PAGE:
The award-winning image by Stephanie Grella shows 2 memory engrams at a time. The pink ones are a fear memory and the green ones are positive socializing memories in mice. The blue ones are nuclei of neurons that are not a part of the fear or social memory. Researchers trained mice to develop a fear memory by putting them in a startling environment. They also let the mice socialize with other mice. They then re-inserted the mice into the startling environment and artificially activated the neurons associated with socializing – an attempt to use the positivity of socializing to undo the fear response. The mice showed a weaker fear response.

Credit: Stephanie Grella
Locating memory in the brain is really hard. Current methods usually involve labeling neurons with harmless viruses that are activated with light. This helps researchers identify the neurons involved in a process by shedding light on them and even artificially activate them.

Where is memory stored in the brain

2. What happens in the brain from the ‘mind’ or cognitive perspective?

The subjective and objective experience of memory.

The answer to question 2 has the following important points:

  • The mental component of memory can be broken down to represent simple and complex ideas. These include images, sounds, feelings, etc., which are all called “sensory imagery”
  • A layer of memory is a semantic layer – the memory described as words or narratives.
  • The cognitive aspect of memory can be a holistic phenomenon such as remembering a whole day at school and could be very fine processes you learned in chemistry.
  • Memory is consolidated (converted from unstable forms to stable forms in 2 ways).
    • Systems consolidation: Memories are formed with neurons from the hippocampus guiding neurons in the neocortex. Over time, neurons from the hippocampus are delinked with those from the neocortex, so the neocortex activates the memory independently without recruiting the hippocampus.
    • Memory consolidation: Newly formed memories are encoded (translated from sensory input to independent units), stored in long-term memory as stable neural networks and synaptic strengths, and then retrieved via the ability to activate the neural networks. Then comes, reconsolidation where a memory is reprocessed when remembered and slightly altered.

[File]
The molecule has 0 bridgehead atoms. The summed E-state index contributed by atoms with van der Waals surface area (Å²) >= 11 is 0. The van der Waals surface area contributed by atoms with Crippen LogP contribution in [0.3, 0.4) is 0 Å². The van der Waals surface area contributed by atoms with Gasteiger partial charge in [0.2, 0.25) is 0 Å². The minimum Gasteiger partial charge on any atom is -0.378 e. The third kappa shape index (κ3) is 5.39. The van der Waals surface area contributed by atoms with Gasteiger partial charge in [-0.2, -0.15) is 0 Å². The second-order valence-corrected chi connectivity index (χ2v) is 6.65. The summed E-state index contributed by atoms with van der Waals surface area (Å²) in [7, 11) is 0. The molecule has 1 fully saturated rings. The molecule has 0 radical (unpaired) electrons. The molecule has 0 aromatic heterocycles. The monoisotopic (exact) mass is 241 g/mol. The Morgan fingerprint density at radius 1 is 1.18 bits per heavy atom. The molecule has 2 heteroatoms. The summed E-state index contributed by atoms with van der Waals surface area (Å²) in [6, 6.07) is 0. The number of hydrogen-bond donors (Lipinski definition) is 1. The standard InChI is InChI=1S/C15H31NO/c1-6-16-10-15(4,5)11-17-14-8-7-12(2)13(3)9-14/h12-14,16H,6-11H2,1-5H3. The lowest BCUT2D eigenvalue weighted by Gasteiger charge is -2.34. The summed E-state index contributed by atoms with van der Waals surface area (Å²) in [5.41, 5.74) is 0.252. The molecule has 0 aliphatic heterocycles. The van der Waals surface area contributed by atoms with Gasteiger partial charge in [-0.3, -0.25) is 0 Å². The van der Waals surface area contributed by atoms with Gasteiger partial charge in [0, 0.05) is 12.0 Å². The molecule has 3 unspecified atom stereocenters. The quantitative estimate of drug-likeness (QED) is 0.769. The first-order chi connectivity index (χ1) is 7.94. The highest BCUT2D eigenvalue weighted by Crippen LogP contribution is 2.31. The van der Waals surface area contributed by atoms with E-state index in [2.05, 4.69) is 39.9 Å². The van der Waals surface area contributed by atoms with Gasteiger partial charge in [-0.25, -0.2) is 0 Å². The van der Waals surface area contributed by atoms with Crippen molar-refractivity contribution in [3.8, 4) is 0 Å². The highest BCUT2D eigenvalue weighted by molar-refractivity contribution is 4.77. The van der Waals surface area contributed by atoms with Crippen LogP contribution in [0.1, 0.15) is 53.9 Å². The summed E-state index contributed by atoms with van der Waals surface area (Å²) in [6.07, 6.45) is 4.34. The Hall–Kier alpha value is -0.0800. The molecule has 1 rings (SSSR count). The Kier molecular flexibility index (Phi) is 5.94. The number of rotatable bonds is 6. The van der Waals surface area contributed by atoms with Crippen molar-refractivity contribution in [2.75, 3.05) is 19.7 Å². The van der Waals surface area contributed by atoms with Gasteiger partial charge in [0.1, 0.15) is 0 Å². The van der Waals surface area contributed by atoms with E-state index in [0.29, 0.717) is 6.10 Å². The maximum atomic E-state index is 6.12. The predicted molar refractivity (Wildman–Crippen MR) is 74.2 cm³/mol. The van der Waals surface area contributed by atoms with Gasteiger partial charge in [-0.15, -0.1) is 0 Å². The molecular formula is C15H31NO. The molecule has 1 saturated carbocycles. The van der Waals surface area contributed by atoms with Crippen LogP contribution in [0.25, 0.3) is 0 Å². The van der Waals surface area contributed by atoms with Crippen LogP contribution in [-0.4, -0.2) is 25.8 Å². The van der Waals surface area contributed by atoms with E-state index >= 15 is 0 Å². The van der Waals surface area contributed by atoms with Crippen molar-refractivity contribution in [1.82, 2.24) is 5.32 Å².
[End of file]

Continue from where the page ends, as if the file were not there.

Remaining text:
• Most of what we can introspect about memory – what we remember, how it looks like, what components it carries, etc. are a part of the mental representation of memory.
  • These components are largely bound to sensory inputs that we have experienced. You know what a table looks like. You can remember it. This representation of a table, called a concept, is linked to the Engram that holds it biologically.
  • The knowledge that you have a memory doesn’t come from checking the entire memory. It comes from a layer called metamemory which probably only identifies a component of the memory.

3. How is information from within the brain and the external environment translated so it can be stored biologically and have a mind component?

The binding of cognitive components with engrams.

Sorry to be a buzz-kill. We do not know how a memory that we recognize as ‘memory’ – your 16th birthday, college slides, first day of school, your shoes, movie dialogues, your first kiss, the face of your loved ones, etc., takes the form of a biological memory storage AND a mental representation. Some more memory-related food for thought.

  • We do not know how the two can be mapped together and stay linked.
  • We do not know if there is a missing component that links the two.
  • We do not know whether we are even looking at this correctly – should there be a missing component?
  • We do not know what the mental representations are made up of. Sure, we can say they are sensory in nature or they are abstract and subjective. But what is it? Consciousness is not really the answer. It is just another ‘What?’ that is even harder to define and observe. In a way, we do not know the material that creates all forms of imagery.

This question is an open question for scientists to answer.

To Understand and describe how information is translated into both a biological and mental phenomenon while being connected is one of the biggest unanswered questions in science. We have only begun to understand the components that hold them together, far from a unified theory.

The easy part is over:) I’ll discuss the very specifics in another post. Until then, you can enjoy how human memory is conceptualized as a model.

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3 thoughts on “In What Form Is Memory Stored In The Brain & Mind? An Introduction”

    • We can’t really delete them but there are techniques to deal with them.

      You could let memories fade away by not recalling them. They eventually weaken and die out. The problem is us trying to remember the bad memories which reinforce them and make them stronger. You can associate a memory with new things to override it’s emotional burden. You can condition a memory to be neutral through a therapeutic process called ‘eye movement desensitization & reprocessing’. It’s really great for traumatic memories.

      But, science is progressing and we’ll soon be able to learn how deconstruct & destroy a memory. Some research on mice show that a memory of simple learning (fear like behaviour) can be deleted.

      Let’s wait for a while and find out how it can be used for humans!